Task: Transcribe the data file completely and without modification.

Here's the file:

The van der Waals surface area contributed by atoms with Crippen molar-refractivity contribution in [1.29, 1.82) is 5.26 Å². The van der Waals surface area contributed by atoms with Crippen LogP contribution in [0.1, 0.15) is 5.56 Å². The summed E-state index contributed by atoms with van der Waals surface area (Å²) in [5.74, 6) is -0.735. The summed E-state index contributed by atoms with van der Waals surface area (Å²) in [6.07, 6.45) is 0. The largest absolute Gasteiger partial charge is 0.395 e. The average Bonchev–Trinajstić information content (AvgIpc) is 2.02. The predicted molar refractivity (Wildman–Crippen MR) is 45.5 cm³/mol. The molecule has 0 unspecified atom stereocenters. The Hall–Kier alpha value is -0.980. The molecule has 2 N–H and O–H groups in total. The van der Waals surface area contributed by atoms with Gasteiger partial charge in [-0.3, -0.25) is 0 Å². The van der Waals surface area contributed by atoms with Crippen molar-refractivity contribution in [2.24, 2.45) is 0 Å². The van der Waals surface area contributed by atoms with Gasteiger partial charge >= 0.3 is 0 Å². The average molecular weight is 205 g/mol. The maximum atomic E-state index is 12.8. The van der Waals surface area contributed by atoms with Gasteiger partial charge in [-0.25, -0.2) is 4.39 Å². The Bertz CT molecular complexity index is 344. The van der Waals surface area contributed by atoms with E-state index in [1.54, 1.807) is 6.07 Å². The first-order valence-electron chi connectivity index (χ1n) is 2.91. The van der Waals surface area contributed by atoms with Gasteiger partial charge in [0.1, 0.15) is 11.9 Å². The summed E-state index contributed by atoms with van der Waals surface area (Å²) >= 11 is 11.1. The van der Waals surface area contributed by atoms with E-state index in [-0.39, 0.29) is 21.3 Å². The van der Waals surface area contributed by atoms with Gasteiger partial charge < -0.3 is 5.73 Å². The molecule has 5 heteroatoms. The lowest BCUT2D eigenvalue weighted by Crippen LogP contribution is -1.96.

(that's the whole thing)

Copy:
The van der Waals surface area contributed by atoms with Crippen molar-refractivity contribution in [1.29, 1.82) is 5.26 Å². The van der Waals surface area contributed by atoms with Crippen LogP contribution in [0.1, 0.15) is 5.56 Å². The summed E-state index contributed by atoms with van der Waals surface area (Å²) in [5.74, 6) is -0.735. The summed E-state index contributed by atoms with van der Waals surface area (Å²) in [6.07, 6.45) is 0. The largest absolute Gasteiger partial charge is 0.395 e. The average Bonchev–Trinajstić information content (AvgIpc) is 2.02. The predicted molar refractivity (Wildman–Crippen MR) is 45.5 cm³/mol. The molecule has 0 unspecified atom stereocenters. The Hall–Kier alpha value is -0.980. The molecule has 2 N–H and O–H groups in total. The van der Waals surface area contributed by atoms with Gasteiger partial charge in [-0.3, -0.25) is 0 Å². The van der Waals surface area contributed by atoms with Crippen molar-refractivity contribution in [2.24, 2.45) is 0 Å². The van der Waals surface area contributed by atoms with Gasteiger partial charge >= 0.3 is 0 Å². The average molecular weight is 205 g/mol. The maximum atomic E-state index is 12.8. The van der Waals surface area contributed by atoms with Gasteiger partial charge in [-0.25, -0.2) is 4.39 Å². The Bertz CT molecular complexity index is 344. The van der Waals surface area contributed by atoms with E-state index in [1.54, 1.807) is 6.07 Å². The first-order valence-electron chi connectivity index (χ1n) is 2.91. The van der Waals surface area contributed by atoms with Gasteiger partial charge in [0.1, 0.15) is 11.9 Å². The summed E-state index contributed by atoms with van der Waals surface area (Å²) >= 11 is 11.1. The van der Waals surface area contributed by atoms with E-state index in [-0.39, 0.29) is 21.3 Å². The van der Waals surface area contributed by atoms with Gasteiger partial charge < -0.3 is 5.73 Å². The molecule has 5 heteroatoms. The lowest BCUT2D eigenvalue weighted by Crippen LogP contribution is -1.96.